Can you say a texture lover’s dream?
And I definitely don’t discriminate against soup. I’ll eat it pretty much any time of year, but I think it’s safe to say that what’s regularly viewed as “soup season” is coming to an end. Especially a rich, comforting potato soup.
Hence me sneaking in one more itty bitty recipe here, made with two favorites: beer and cheddar.
Guys. I think we need to take stock in Kerrygold. Eddie is a butter snob and basically refuses to use any butter other than their grass fed unsalted. Whenever I can find the reserve cheddar, I end up with an embarrassing amount in my grocery cart. And this is no exaggeration, but it’s also not a shock that I’m frequently self-conscious about the amount of cheese in my cart.
Sometimes I have, like, six blocks of cheese? Thank god for self-checkout. Keeping me from being an adult and having confidence in my decisions since 2005.
The beer and the cheese? It’s not a secret that I’m no beer connoisseur. I just cook with what I like to drink. Occasionally I like a dark stout, but usually for drinking ONE frosty glass or making a rich glaze with beef or salmon. And always when the words “double chocolate” are included in the title, even if it doesn’t really taste like the big, fat chocolate bar I’m expecting.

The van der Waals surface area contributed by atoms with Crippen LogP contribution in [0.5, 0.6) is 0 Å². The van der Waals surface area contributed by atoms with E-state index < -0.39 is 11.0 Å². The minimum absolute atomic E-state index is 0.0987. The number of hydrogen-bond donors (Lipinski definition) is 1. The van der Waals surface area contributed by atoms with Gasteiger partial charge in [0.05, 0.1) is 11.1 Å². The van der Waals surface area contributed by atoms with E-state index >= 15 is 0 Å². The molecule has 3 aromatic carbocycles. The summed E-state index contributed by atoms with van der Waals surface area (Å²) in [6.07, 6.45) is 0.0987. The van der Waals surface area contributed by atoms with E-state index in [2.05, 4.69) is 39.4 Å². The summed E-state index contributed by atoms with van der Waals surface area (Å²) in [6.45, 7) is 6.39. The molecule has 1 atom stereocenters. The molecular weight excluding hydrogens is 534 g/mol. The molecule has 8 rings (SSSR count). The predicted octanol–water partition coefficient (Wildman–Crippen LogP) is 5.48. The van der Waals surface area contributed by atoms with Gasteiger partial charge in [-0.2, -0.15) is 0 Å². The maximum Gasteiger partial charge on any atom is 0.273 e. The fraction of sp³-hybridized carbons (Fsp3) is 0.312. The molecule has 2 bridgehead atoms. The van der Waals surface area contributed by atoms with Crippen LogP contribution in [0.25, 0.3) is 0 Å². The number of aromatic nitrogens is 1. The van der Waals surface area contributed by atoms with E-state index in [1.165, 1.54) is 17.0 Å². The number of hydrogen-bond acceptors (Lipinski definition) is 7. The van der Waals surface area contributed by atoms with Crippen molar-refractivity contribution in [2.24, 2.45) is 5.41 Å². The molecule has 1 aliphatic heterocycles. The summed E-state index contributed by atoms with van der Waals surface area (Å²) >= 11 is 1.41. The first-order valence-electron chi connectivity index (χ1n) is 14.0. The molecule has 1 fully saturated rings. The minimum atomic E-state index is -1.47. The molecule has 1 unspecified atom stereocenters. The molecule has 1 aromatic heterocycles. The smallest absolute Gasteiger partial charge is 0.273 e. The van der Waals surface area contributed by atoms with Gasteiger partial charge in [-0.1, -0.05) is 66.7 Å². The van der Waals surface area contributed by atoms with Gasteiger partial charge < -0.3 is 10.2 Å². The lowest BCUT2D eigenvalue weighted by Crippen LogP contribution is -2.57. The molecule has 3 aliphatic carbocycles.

Often, I take the words “double chocolate” quite literally. Hello world, I’d like my actual beer to taste like a cold glass of hot chocolate please.
See also: I’m the worst.
But that’s why there is no chocolate here, just lots of potatoes and cheese. Swirled together with the lighter ale, topped with the crunchy leeks, a drop of cream, some heat and herbs. I’ll be eating it up until the 17th, thankyouverymuch.
- 2 tablespoons olive oil
- 2 tablespoons unsalted butter
- 1 sweet onion, diced
- 3 garlic cloves, minced
- 1/2 teaspoon salt
- 1/2 teaspoon pepper
- 2 1/2 pounds yukon gold potatoes, peeled and chopped
- 6 cups low-sodium chicken stock
- 12 ounces irish ale or your favorite beer
- 8 ounces irish sharp cheddar cheese, freshly grated, plus more for topping
- 3 to 4 tablespoons cream, for drizzling
- fresh herbs for garnish, like oregano or basil
- red pepper flakes for garnish